Tim Foley, with a humorous homage to Sir Gawain and the Green Knight, sets the newly-knighted Rory on a quest following the sudden appearance and demise of a glowing green man in ‘The Glowing Warrior.’ If there was any subtlety to the humour in the previous story, Foley fully leans into his comedic side in this gallant parody as Rory and Lancelot set the foundation for what Rory proclaims to be the horribly anachronistic CSI: Camelot. From checking in on an autopsy that goes in a most unexpected direction befitting of the times to more traditional elements such as rescuing damsels in distress, displaying bravery, and saving troubled souls, Rory’s sardonic wit is brought to the forefront time and time again as he remains wholly unimpressed by everyone and everything around him. As Hugh Skinner even more overtly displays Lancelot’s affections for Rory, madness of all sorts is integral to the plot and comes to put Rory’s feelings about everything he has encountered into a wholly different light that ultimately showcases the true villainous menace as well as the more limited knowledge of the time. Harley Viveash and Rosie Baker give brilliant performances as the two unlikely figures starring in this quest, and while Rory’s own abilities are hardly tested, Arthur Darvill is magnificent as the voice of reason trying to steady this increasingly bizarre world. ‘The Glowing Warrior’ ultimately does little to truly progress the brewing rivalry within Camelot except to force an impending confrontation, but it brilliantly fleshes out some of the world surrounding Camelot while delivering a unique spin on traditional knightly tales of derring-do. This more brazen comedy is certainly not a tone that this series should attempt to replicate with any regularity, but it certainly makes the most of its setting and its incredible lead to offer something wholly superfluous and yet wholly entrancing at each step.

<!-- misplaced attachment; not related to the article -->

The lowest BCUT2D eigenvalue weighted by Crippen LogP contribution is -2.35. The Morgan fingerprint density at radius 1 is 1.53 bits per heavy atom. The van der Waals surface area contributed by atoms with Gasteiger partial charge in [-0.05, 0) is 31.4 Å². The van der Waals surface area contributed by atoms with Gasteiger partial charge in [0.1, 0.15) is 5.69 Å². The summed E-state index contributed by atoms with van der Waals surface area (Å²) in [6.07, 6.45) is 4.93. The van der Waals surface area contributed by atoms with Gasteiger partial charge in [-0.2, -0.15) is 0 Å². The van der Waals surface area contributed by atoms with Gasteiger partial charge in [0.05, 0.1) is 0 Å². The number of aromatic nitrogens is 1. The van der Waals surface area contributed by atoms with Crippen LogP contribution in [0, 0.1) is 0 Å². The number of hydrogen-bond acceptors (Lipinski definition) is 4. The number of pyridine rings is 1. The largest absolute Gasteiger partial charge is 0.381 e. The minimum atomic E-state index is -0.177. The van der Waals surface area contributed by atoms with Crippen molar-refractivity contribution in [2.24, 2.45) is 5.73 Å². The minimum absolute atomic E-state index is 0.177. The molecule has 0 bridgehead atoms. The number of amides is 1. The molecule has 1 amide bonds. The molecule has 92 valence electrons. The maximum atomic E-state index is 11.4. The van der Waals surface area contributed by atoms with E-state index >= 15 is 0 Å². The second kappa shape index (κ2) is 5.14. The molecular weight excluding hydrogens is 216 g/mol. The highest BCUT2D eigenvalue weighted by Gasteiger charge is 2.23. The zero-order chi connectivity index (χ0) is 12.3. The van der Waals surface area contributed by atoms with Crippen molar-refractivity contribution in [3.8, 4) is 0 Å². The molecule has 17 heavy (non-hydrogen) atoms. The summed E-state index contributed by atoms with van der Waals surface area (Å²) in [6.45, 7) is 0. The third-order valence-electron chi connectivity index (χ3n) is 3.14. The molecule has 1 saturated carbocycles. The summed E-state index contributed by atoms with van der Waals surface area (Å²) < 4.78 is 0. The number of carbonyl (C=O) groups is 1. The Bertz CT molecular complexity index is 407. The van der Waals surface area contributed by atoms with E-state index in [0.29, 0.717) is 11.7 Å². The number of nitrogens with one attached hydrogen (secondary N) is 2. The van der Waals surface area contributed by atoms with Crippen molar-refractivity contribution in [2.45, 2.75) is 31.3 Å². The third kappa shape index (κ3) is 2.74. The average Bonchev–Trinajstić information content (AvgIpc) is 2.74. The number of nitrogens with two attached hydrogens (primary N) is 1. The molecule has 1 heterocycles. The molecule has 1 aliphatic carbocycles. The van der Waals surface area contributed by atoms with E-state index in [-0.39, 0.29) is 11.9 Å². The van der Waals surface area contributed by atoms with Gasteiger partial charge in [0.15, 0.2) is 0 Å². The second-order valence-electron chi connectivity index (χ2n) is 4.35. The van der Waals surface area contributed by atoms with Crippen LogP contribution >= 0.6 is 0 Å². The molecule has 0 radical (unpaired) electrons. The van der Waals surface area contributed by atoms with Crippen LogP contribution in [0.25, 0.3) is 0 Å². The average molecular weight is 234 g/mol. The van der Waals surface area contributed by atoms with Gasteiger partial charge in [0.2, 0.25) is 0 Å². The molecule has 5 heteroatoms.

‘The Last King of Camelot’ by Kate Thorman concludes the Camelot saga with the kingdom in the midst of a civil war following Merlin’s coup and the fleeing of Arthur and Guinevere. Although by story’s end Merlin does become almost a caricature of villainy, something that admittedly does fit with the tone of earlier stories, fully committing to the famed wizard as a force for evil is an intriguing storyline in its own right that certainly poses a set of unique challenges for Rory who has been called upon to lead those loyal to Arthur. Given that Rory is not a natural leader despite his incredible ability to take charge when needed, Darvill gives another sterling performance that sees Rory learning just as much about himself as about the world around him while empowering and emboldening everyone he meets. This is in stark contrast to Arthur who is written as little more than an emotionally weak man far out of his element now that trouble has arrived. There is something to be said for subverting the typical mystique that surrounds this legendary figure, but he is written and portrayed as far too ineffectual and complaining to be credible. Again, this can be seen as an extension of the parodying stylings of the previous story, but the narrative here is far too serious to allow such a characterization to work. Despite all of that, however, Guinevere becomes the standout hero of the tale, and while the honour of becoming the next king is naturally given to Rory first, he is humble and wise enough to suggest that Guinevere is the leader this society truly needs. Lewis-Nyawo is fantastic as her character is finally given the opportunity to truly show her mettle, allowing for a satisfactory resolution that also affords Rory the confidence to leave behind this world where he has- against all odds- become so comfortable. ‘The Last King of Camelot’ is perhaps the most uneven story of this set given the portrayal of two of its central figures, and even though the overall trajectory of the set is quite similar to that of the first despite the different setting, this story and this set are still sure to please fans of Darvill and of Rory given the incredible characterization and performance.